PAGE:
There is never a situation of a battle being completely lost; there is always something that can be done to help!
Parashat Vayishlach finds Jacob leaving the house of his father-in-law, Laban, after living with him for 20 years. He had worked for 14 years in order to marry Laban’s daughters Leah and Rachel, and another six years to raise the sheep. Jacob’s brother Esau was still out for revenge. While Jacob hoped to make peace with him, Esau went ahead and hired an army of 400 strong men in order to wipe out Jacob and his family.
We are told that Jacob readied himself for the upcoming attack in three different ways: with gifts, with prayer, and by preparing for battle. Jacob prepared a huge and plentiful gift package for Esau in order to appease him. The gift contained sheep, cattle and camels, all rich commodities of that time. He hoped to use Esau’s desire for materialism to remove his anger from Jacob.
The second method was prayer. Jacob prayed to God with deep sincerity and intensity in order to be saved from his brother.
The third preparation was for the eventuality of war. Jacob was in a very dangerous situation. Esau had been baying for his blood for years, and the time for confrontation was at hand. Jacob knew that if his prayer was not answered and the gift was rejected, the consequences of this war could be very bitter. In his prayer, he mentioned that Esau was coming to kill “him, the mothers and the children.” Jacob could not be sure that a miracle would be performed for him. He therefore decided to split his camp into two parts. This strategy, while extremely painful to implement, would at least provide a chance for half the camp to survive if the other half was killed. How does one decide which of his children to try to save? How does one make such harsh decisions in such trying circumstances?
Precisely from Jacob’s actions, we learn a vital lesson for life: Even when the battle seems lost, don’t give up all hope. There is never a situation of a battle being completely lost; there is always something that can be done to help. Jacob taught us to never throw up our hands in defeat or to succumb to despair. Even when things look bleak, do what you can to make the best out of a difficult situation.
How does one decide which of his children to try to save? How does one make such harsh decisions in such trying circumstances?
Reb Noson links this idea to a subject called “division of advice.” This refers to a situation in which a person has to make a decision but does not know which way to turn. He grapples with all sorts of uncertainty and confusion and lacks any clarity. These are situations that all of us face quite often. We feel the same way that Jacob felt when Esau was closing in on him, trapped with no light at the end of the tunnel. We have no idea how to get out of this situation. This tends to lead to feelings of hopelessness and despair.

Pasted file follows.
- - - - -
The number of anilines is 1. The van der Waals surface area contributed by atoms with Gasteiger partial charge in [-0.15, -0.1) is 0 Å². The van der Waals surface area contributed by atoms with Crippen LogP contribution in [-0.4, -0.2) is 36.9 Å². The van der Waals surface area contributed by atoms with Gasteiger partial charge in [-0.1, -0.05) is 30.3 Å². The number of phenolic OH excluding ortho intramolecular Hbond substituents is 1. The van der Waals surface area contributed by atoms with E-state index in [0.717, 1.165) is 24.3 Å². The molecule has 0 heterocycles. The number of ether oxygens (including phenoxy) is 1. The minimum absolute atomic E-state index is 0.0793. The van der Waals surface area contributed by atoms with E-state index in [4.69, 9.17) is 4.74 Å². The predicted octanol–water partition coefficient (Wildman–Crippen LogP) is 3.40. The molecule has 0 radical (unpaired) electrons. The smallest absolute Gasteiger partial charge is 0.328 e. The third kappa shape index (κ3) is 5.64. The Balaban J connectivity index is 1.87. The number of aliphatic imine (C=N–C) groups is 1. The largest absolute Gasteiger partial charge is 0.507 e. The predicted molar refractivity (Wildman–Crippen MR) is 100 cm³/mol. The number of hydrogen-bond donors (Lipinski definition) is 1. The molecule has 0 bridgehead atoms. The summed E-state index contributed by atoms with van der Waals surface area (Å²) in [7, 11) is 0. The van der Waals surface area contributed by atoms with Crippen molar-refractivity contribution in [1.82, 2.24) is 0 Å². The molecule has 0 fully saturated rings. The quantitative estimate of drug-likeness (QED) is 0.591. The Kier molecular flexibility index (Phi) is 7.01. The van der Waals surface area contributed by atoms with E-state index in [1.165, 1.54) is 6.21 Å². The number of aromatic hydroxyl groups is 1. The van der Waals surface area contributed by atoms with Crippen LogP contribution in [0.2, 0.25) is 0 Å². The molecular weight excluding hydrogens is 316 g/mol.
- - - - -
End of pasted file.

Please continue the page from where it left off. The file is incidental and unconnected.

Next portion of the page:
But we should know that, in fact, the battle is not lost. Jacob shows us that when we are stuck, with no way out, there is still always something that can be done to save the situation. He split the camp, so that at least “the remaining camp will survive.” It was not a pleasant decision to make, but it was the best he could do under the circumstances. Save whatever you can.
“Division of Advice” is to save whatever you can!
We often find ourselves in situations of doubt – for example, “Should I go on this business trip or should I stay at home?” There’s no one to tell us exactly what to do. But know that whatever decision we do make, there is always good to be found, always an opportunity to make the best of the circumstances.
This idea manifests itself in many areas of life, both spiritually and physically. Starting a new learning program, deciding to get up on time each day, or even taking on a new diet. We start off by flying out of the blocks, only to find that soon we have slipped and have not met our goal. What happens then? Well, since I anyway did not achieve what I wanted to, I may as well give up on the whole plan. I broke my diet, so know I will eat waffles and ice cream every day. I missed the train to work, so I may as well stay in bed all day.
Please, no! This is exactly what Jacob taught us not to do. He was in a far more precarious position than breaking a resolution. Nevertheless, he did not say, “It’s all or nothing.” He understood the importance of grabbing whatever good one can. Without a doubt, we must always pray to God to help us. But we also need to know that when we are in the midst of a personal dilemma, we should do what we can to make the best of the situation.
(Based on Likutey Halakhot, Rosh Chodesh 7)